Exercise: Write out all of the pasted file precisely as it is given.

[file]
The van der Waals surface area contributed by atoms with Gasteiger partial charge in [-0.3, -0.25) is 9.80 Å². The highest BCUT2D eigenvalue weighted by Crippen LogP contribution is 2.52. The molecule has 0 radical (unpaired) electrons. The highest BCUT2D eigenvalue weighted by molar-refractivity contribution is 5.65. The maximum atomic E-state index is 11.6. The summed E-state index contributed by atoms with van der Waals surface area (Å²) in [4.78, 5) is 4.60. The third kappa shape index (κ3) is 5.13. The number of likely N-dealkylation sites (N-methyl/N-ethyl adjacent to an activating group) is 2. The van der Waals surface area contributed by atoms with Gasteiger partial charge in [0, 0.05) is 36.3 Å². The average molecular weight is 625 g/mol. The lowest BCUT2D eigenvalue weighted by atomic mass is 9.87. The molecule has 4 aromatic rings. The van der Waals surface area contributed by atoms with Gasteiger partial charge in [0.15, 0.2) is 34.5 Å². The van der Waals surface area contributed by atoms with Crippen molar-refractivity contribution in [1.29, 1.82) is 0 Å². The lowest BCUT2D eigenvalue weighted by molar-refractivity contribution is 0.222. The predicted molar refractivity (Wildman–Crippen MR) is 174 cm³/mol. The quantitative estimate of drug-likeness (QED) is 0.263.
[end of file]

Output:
The van der Waals surface area contributed by atoms with Gasteiger partial charge in [-0.3, -0.25) is 9.80 Å². The highest BCUT2D eigenvalue weighted by Crippen LogP contribution is 2.52. The molecule has 0 radical (unpaired) electrons. The highest BCUT2D eigenvalue weighted by molar-refractivity contribution is 5.65. The maximum atomic E-state index is 11.6. The summed E-state index contributed by atoms with van der Waals surface area (Å²) in [4.78, 5) is 4.60. The third kappa shape index (κ3) is 5.13. The number of likely N-dealkylation sites (N-methyl/N-ethyl adjacent to an activating group) is 2. The van der Waals surface area contributed by atoms with Gasteiger partial charge in [0, 0.05) is 36.3 Å². The average molecular weight is 625 g/mol. The lowest BCUT2D eigenvalue weighted by atomic mass is 9.87. The molecule has 4 aromatic rings. The van der Waals surface area contributed by atoms with Gasteiger partial charge in [0.15, 0.2) is 34.5 Å². The van der Waals surface area contributed by atoms with Crippen molar-refractivity contribution in [1.29, 1.82) is 0 Å². The lowest BCUT2D eigenvalue weighted by molar-refractivity contribution is 0.222. The predicted molar refractivity (Wildman–Crippen MR) is 174 cm³/mol. The quantitative estimate of drug-likeness (QED) is 0.263.